Racist, sexist, and homophobic language still runs rampant in League’s tournament mode

There were over 40 instances of these egregious names.

When you open the League of Legends client, it takes a few clicks to join a Ranked lobby and hit play, and a few more to play with your friends. But it’s just as easy to find unmoderated racist, homophobic, and sexist team names in the same client. 

The Clash game mode, which is accessible to anyone who has an account above level 30, allows players to team up with four others to compete in a bracket system against other teams. Each team could potentially win some prizes in-game if they win or lose, so what’s not to love? 

But the rewards and prizes exist alongside blatant toxicity, racism, and sexism present in the game mode. Riot doesn’t moderate team names during the construction of lobbies or the team-building process that players ultimately enter. This means that anyone can open the client, click on Clash, and search for any team name or view all team names at once from each tier.

This has led to plenty of players creating racist and homophobic team names. Dot Esports found over 40 instances of these offensive team names from both Europe West and North America over three days of one tournament. There are 19 days total full of different team names across eight tournaments. 

Riot told Dot Esports that the Clash team has been “working on manually reviewing, removing, and penalizing teams.” But all team names found are still active and have not been removed. 

From “Black Lives Don’t Matter” to “Never Trust Black,” it’s clear Riot’s automated moderation system can easily be bypassed. There were multiple instances of teams navigating past the built-in restrictions on swear words and other offensive language, which led to teams being created such as “Fe**ots R Us” and “Nii***r Lives Matter.” 

This wasn’t all, however. “The NWards” and “Twin Tower Terrorists” was found, while “White Lives Matter” appeared multiple times on the Clash leaderboard across NA and EUW. 

This hate speech extends beyond both regions, though. A viral video circulating on Tik Tok (warning: racist language) shows two Oceanic teams in the Clash bracket. Both team names criticize the Black Lives Matter movement and call George Floyd a racial slur. 

This isn’t new to the League community, however. Five years ago, one Reddit user reported that their team was set to play “We Hate Muslims n Jews” in the next round of competition in Battlegrounds. Riot employee Ben Forbes responded to this comment thanking the user for reporting the issue and said the team name would be changed to “We Respect All Cultures.”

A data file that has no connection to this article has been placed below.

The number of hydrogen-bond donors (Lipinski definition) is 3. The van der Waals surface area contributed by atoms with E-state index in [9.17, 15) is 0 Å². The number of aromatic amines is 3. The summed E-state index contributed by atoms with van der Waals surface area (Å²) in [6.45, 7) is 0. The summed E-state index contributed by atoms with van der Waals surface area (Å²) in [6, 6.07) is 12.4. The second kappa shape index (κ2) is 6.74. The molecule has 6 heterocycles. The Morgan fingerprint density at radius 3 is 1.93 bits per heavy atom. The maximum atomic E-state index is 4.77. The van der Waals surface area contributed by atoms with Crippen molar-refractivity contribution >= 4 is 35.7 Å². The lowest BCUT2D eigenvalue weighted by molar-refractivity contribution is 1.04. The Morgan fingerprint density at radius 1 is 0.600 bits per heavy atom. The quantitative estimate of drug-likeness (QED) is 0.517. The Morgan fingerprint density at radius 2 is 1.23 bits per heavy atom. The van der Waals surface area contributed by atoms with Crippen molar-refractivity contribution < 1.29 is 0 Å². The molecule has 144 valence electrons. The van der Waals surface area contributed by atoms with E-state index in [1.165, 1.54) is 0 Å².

Yet clearly this problem is still persistent in League to this day.

Riot typically enforces reporting in the client if players are being toxic, refusing to play the game, or using offensive names. But for Clash, the names themselves are impossible to miss. And they’re also difficult to report. Players can simply open Clash and view all of these team names without being able to report them directly to Riot unless they use the support system. 

“Names like these aren’t appropriate and we take action to address them when we see them,” Riot said in a statement to Dot Esports. “We believe the vast majority of intentionally egregious names are caught using preventative measures from our name-check service, but we’re always working to improve our systems so fewer and fewer names slip through.”

“Players can be a huge help in identifying inappropriate names and flagging them for review so we can give players a safe and inclusive gaming experience. We encourage anyone who sees a potentially inappropriate name to report it through in-game tools on through our support site.” 

Riot has taken action to fix its well-publicized toxicity problem. The company has made it possible to report players during champion select if they pick troll champs while also ensuring that “inters” face penalties. 

Still, the problems persist. League has been hailed as one of the most toxic games. A survey published by GameRant earlier this year found that 98 percent of players who took the survey had been flamed during the game and another 79 percent said they experienced harassment after the game had concluded. 

Earlier this year, Riot was caught up in another controversy. Following the death of George Floyd, high-ranking Riot employee Ron Johnson attributed a “criminal lifestyle” to Floyd and made several comments regarding his history of arrests. 

After removing him from the company, Riot committed $1 million to the The Innocence Project and the American Civil Liberties Union. 

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